I didn’t quite know how to settle down after so many years of travel and adventure, but I gave it a try. I enrolled in a local college, made a few friends, and spent most nights in a coffee shop or two or three. Years of meetings in different cities across the country, often several cities in a single day, left me with a huge case of jet-lag and an insatiable desire for caffeine. My new friends would join me for a few hours, but eventually they couldn’t keep up with my schedule.
For years I had rarely slept more than an hour or two per night, and often I would go many nights without ever seeing a bed. Dallas meeting this morning, Chicago this afternoon, Cleveland tonight, Los Angeles tomorrow morning, New York City tomorrow evening, Denver the next morning. Such was my life. Whenever I got a bit of time off, I took advantage of every moment. After years of this routine, I found I was extremely addicted to coffee, and I just couldn’t sleep. Thus the all night coffee shops.
My college classes were centered on geology, and this fed my lust for the outdoors, but college keeps one close to home most of the time. And this was another reason for the coffee shops every night. I just couldn’t afford the time to travel. Like it or not, classes started at 8am five days a week.
My friends and I would grab a big booth at the local Bob’s Big Boy about 9 every evening where we would have coffee, dinner, coffee, desserts, coffee, snacks, and coffee for a few hours. The waitresses began to join us when their shifts ended, and the group would grow and then shrink as some people had to go elsewhere (home). Usually the last ones there when the coffee shop closed would go as a group to another coffee shop nearby to continue the fun. I was always one of that second group. And so was Rachael.
Rachael was the cashier at Bob’s when I started going there, but soon she became a waitress. It always made me happy when she joined the group at the big booth, and before very long we became the last two to leave each night.
We were married April 30, 1977 at the Chapel in the Wildwood in the foothills above Upland, California. And within a few hours we were on a road trip up the coast. We stopped in many great little towns and cities on the journey, but mostly we stopped for cows.
Rachael had never seen a cow before and was absolutely fascinated by them. Our photo album of the trip is mostly of cows. Yes, there are a few shots of the ocean and other sights along the way, but if you ever get the opportunity to see this album, well, expect to see cows.
We stayed in a variety of places and some were better than others. One of the most expensive places we stayed was in a town north of San Francisco and, believe me, it still ranks as one of the worst places I’ve ever been. When we travel today, this is still one of the three places we compare all others to (the other two are in Flagstaff and Albuquerque, and they are a story of their own).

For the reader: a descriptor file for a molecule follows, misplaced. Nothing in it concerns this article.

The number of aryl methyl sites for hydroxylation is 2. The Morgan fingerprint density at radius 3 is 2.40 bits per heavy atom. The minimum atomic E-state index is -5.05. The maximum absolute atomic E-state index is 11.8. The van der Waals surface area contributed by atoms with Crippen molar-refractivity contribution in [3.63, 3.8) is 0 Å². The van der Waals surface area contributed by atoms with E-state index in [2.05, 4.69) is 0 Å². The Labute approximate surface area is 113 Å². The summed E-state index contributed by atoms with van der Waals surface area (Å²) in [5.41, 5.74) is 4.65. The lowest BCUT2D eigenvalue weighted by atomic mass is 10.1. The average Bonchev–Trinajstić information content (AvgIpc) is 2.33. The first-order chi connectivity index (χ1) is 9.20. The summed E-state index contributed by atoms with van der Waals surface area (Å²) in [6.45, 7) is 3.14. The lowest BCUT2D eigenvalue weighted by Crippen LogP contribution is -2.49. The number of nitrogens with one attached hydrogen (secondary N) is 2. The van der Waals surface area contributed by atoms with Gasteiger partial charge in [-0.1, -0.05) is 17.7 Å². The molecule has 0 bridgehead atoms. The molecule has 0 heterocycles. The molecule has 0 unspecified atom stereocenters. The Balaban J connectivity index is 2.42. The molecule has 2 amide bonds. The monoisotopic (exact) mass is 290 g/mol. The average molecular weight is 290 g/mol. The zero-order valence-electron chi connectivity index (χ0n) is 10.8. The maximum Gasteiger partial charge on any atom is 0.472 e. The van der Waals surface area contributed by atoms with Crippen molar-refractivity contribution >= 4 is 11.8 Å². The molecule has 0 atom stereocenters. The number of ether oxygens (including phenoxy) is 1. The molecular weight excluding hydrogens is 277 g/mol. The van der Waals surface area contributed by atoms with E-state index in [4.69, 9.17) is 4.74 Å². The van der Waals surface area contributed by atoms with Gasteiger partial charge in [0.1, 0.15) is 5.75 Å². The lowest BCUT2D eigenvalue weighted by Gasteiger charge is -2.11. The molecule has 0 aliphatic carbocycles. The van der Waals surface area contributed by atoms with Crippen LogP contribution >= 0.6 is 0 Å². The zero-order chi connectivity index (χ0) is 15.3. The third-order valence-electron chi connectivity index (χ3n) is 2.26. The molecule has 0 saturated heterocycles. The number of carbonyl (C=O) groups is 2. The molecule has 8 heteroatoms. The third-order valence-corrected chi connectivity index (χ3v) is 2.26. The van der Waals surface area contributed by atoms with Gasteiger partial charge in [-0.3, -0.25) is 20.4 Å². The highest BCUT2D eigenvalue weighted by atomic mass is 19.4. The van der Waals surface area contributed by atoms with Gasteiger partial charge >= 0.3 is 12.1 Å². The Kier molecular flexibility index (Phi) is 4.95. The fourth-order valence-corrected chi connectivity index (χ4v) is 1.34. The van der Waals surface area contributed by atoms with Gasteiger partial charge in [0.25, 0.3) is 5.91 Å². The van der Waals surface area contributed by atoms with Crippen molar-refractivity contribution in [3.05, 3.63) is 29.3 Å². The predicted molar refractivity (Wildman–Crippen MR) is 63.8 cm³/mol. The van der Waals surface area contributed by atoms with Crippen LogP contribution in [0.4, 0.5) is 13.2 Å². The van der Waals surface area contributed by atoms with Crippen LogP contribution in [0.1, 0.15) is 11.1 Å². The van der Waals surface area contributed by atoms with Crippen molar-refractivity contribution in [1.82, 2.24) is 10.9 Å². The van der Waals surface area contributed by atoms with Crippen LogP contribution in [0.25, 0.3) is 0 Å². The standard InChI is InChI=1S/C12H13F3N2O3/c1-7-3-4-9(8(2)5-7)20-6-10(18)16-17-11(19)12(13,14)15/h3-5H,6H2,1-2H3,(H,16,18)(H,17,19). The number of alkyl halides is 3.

When we arrived at the motel’s office, we were not happy with what we saw. The photos we had seen before making our reservation were not even of the same buildings. We had seen a series of individual brick houses with carports. We arrived at a large wooden structure with boards falling off the side. And we parked in a dirt yard. With mudholes.
We drove around for about an hour looking for another place to spend the night, but “No Vacancy” signs were everywhere, so we reluctantly drove back to the building. We didn’t recognize it at first, but after looking at it for a few minutes, we realized the building was now leaning to the west instead of the east as it had been earlier in the day. It changed the entire look of the building. We checked in. We should have spent the night in the car. At least they had a restaurant at one end. Another mistake on our part. The only thing I can say was that the gasoline flavored martini was served in the correct glass.
The next morning we drove a few miles to another town where we immediately checked into a motel just to shower and use the laundry to get rid of the fleas. Then on to Sonoma and Napa, and other great places. But soon we had to turn back toward southern California. At least we could take a route through the Sierra Nevada to get there.
After leaving Yosemite we took a side trip up into the Sequoia/Kings Canyon area. About halfway up into the mountains, a gentle white substance began to fall. Rachael, who grew up in So.Cal., naturally thought a forest fire was in the area and we were being covered by ash, but I had seen snow before. She began to worry, so I pulled over to the side of the road to let her take a closer look. I wish I could describe her excitement at this discovery.
We spent only a couple of hours in the snow, but the size of the trees made the side trip worthwhile. Even though I had been in California many times, these trees were something I had never seen before. No picture could do them justice. True, the photographs accurately showed their size, but the real life physical experience is indescribable as one stands at the base of one of these giants. Now I truly know how a Chihuahua must feel when standing beside a person. Actually the difference is much greater.
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